What’s Happening With Oil Prices?

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As a vital pillar in the global economy, oil has an impact on everyone’s life. Its impact is traceable. From the manufacture of plastics and cosmetics to byproducts like diesel and gasoline. Since its impact can be felt in every individual’s life, it also has an effect on the stock market.

According to Will Rhind, the CEO and founder of GraniteShares “the price of oil has such a predictive power because, like it or not, oil is ingrained in our lives.” When the price of oil increases, enterprising investors have an opportunity to profit.



As you already know, the price of oil depends on the forces of demand and supply. If supply exceeds demand, the price falls and if demand exceeds supply, the price rises.Brad McMillan, CEO for Commonwealth Financial Network headquartered in Waltham, Massachusetts said “ oil prices are typically quite volatile. Most of the price action you see is simply noise.” Problem is, the “noise” has a great impact on the global economy and stock markets.In the past week after a bruising October, US stocks and crude futures have experienced a tumble.

Now oil futures are down to 20% after a 52 week high in the previous month. This has led to the stock market almost becoming bearish.On the New York Mercantile Exchange, the price of a barrel was $60.19, a significant drop by 48 cents. In the past week at the time of writing, oil price had lost 4.7% of its value which marked a fifth straight weekly drop.

What are the causes of the plunging oil prices? At the start of 2018, the price of an oil barrel was more than 20%. This rise in oil price was brought about by tensions between China and the US. At the same time, looming sanctions on Iran had already begun. In early October 2018, the price of a barrel hit a four year high reaching $86.07 a barrel. This happened after Russia and Saudi Arabia agreed to increase production. In the same month, crude oil prices experienced a plunge $10 a barrel.

Quoting CNBC “ rising crude supply met the bearish combination of concern over global growth and weak equity markets.”On November 5th, 2018, fears of new US sanctions against Iranian oil exports projected an increase in crude price. These expectations appear to be false.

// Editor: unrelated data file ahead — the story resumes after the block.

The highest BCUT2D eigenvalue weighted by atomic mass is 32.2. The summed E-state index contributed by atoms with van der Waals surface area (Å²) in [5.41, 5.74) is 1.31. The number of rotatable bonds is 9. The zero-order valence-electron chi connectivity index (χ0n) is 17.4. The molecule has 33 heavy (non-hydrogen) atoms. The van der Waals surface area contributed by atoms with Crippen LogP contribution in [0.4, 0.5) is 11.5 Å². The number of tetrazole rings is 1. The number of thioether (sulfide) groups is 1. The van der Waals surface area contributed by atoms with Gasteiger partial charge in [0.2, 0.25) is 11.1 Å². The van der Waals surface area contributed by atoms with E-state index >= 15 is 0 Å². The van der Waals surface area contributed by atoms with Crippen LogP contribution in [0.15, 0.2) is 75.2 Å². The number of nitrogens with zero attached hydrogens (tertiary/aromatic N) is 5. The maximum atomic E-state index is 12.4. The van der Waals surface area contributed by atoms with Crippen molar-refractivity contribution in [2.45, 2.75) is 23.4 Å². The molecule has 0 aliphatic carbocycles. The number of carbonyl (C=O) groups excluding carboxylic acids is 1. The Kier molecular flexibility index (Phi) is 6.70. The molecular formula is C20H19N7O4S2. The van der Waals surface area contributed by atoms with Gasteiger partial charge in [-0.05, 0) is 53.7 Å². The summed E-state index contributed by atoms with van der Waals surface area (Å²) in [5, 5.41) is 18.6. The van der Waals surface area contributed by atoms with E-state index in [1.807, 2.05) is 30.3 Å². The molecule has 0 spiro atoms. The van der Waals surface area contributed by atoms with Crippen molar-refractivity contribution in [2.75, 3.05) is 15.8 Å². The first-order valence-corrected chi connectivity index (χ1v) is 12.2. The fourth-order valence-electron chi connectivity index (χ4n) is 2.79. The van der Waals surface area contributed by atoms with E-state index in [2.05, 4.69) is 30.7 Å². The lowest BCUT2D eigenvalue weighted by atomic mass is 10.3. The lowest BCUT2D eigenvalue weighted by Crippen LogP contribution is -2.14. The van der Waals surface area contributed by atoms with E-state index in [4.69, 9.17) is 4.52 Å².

According to the major benchmark price for oil across the world, Brent Crude, the price of crude per barrel has continued to tumble. By November 12th, 2018, the price per barrel was $72.53.Since the increase in oil price ahead of an election is not something politicians would like to see.

The Trump administration granted a waiver to 8 countries which include China to import Iranian crude oil. This waiver grants these countries another 180 days to make the purchase. Thanks to the introduction of more than 1 million barrels from Iran which was not expected, supply exceeded demand and this has led to oil price per barrel plunging.

There are other factors which have contributed to the decline in oil prices. First, you have the skyrocketing US shale production. According to reports, there has been an increase of 400,000 barrels per day during the first week of November. This increases the total output to 11.6 million barrels in a day.

Second, you have OPEC which includes countries such as UAE, Russia, Libya, Nigeria, and Saudi Arabia. They have all increased production in the past few months. This was done to offset the losses from Iran after US sanctions.

Currently, OPEC is facing another problem. A committee will meet to take stock of the crude market. During the meeting, considerations are to be made on how to manage the crude market efficiently. This includes production cut in 2019. The decision to reduce production in 2019 is to prevent a market downturn.What does this mean for the stock market?

First, the plunge in crude prices may lead to an increase in hedge fund selling. This happens to lower the negative effects on equity owners. Experts expect a frenzy when it comes to the sale of hedge funds. Second, the Federal Reserve may increase interest rates. This is the fourth time the Federal Reserve has done so in 2018 and its expected to do so three more times in 2019.



This has been brought about by the prediction that the stock market is close to becoming bearish. As a result, many investors are now cautious when it comes to future returns.

Research shows that there is always a bounce after the first decline. This gives investors a chance to lower risks if signals are enough to signify further decline. So, even though the prices of crude oil are low, it’s a reflection that stock markets need to reset and begin afresh.

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